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Mizoram: Decision on Dampa Tiger Reserve by September end

The Mizoram government told the HC that 287 tribal families evicted from Dampa in 1989 were not provided relief and rehabilitation because they did not have rights to the land.

Written by Adam Halliday | Aizawl |
Updated: September 1, 2015 6:02:45 pm

The Gauhati High Court will most likely decide on the fate of the Dampa Tiger Reserve in western Mizoram by the end of this month, according to the lawyers for both sides in a petition demanding the dismantling of the 500 sq km reserve (with a 488 sq km buffer) and compensation for more than 500 families evicted from it in the past three decades.

The case was heard on Tuesday, and further hearing was scheduled for September 28.

The Mizoram government told the HC that 287 tribal families evicted from Dampa in 1989 were not provided relief and rehabilitation because they did not have rights to the land. It added that they were, however, given Rs 11,000 each under a development fund for tribals.

The HC had summoned Chief Secretary Lalmalsawma to appear before it in person after the state did not put forward a response to the petition through four hearings, resulting in several adjournments.

According to Lalramtiama — lawyer for Aizawl-based NGO PRISM which filed the petition — Chief Justice Sreedhar Rao told the Chief Secretary on Tuesday to make sure officials are more prompt in responding to court orders.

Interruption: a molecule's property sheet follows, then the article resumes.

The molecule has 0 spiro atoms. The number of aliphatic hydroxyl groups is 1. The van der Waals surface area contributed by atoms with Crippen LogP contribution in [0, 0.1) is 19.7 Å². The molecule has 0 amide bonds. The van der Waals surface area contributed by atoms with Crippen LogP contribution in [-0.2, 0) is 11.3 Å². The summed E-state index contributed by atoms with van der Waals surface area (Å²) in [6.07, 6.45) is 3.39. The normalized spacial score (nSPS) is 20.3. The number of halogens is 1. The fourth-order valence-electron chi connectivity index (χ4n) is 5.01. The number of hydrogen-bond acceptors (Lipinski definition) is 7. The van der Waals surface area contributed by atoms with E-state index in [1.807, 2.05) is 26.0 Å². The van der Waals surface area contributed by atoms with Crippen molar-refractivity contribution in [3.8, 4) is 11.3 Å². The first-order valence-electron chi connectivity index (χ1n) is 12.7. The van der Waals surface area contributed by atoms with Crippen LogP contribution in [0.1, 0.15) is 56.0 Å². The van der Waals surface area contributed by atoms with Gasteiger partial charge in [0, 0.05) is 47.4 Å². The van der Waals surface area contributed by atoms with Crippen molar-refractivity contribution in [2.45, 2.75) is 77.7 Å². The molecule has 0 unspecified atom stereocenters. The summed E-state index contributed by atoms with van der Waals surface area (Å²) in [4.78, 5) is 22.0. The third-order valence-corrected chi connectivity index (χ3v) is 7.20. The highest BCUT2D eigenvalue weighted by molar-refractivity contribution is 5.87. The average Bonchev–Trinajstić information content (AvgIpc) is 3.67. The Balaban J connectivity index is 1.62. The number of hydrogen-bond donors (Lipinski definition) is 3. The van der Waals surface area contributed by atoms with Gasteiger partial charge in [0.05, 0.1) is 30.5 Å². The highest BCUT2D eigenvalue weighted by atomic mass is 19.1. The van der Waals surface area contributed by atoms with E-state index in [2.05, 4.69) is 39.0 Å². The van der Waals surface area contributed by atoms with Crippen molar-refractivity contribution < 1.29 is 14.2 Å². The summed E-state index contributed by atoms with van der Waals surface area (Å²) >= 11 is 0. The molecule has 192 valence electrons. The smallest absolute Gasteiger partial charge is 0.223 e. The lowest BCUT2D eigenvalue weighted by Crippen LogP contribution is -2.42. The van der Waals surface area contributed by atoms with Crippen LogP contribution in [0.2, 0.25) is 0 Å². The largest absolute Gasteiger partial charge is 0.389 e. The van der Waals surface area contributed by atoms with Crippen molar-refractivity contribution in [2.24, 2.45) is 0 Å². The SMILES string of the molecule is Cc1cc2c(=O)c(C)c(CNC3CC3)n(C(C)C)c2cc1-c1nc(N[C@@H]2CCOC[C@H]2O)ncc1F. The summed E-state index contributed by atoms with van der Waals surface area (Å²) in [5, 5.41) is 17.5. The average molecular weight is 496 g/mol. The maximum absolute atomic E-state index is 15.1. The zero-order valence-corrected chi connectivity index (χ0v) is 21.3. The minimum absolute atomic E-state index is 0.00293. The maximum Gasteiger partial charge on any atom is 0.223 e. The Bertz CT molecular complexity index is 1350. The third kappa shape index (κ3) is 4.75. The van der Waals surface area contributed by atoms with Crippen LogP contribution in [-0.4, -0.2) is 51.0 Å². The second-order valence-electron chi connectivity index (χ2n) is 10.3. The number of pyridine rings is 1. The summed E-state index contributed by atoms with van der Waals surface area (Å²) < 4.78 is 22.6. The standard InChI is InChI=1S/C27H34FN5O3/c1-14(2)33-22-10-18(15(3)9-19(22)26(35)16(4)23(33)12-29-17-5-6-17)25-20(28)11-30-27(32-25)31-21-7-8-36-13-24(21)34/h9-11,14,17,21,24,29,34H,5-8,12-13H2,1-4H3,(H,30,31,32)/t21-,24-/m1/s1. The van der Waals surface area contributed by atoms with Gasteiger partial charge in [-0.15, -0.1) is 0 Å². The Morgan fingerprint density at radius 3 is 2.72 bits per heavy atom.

A lawyer who appeared before the court on the government’s behalf said the Chief Secretary filed an affidavit in the case on Monday.

“The affidavit basically says that the present petition most likely arose from envy between the 287 families evicted in 1989 and 227 families evicted in 2010 when the reserve was enlarged. The latter batch of 227 families was paid a compensation of Rs 10 lakhs each,” said the lawyer, who asked not to be named.

The lawyer concurred with the petitioner’s lawyer and said the next hearing is likely to be the “final hearing” in the case.

According to estimates by the National Tiger Conservation Authority, Dampa hosts no more than half a dozen tigers, with the latest assessment (in 2015) estimating the presence of three tigers. This was through DNA tests of recovered scats.

Senior forest officials in the state and conservationists who have worked there admit there have been no tiger sightings in Dampa for decades, and no tiger has been caught by numerous camera traps although a large assortment of other wildlife — including smaller wild cats — has been.

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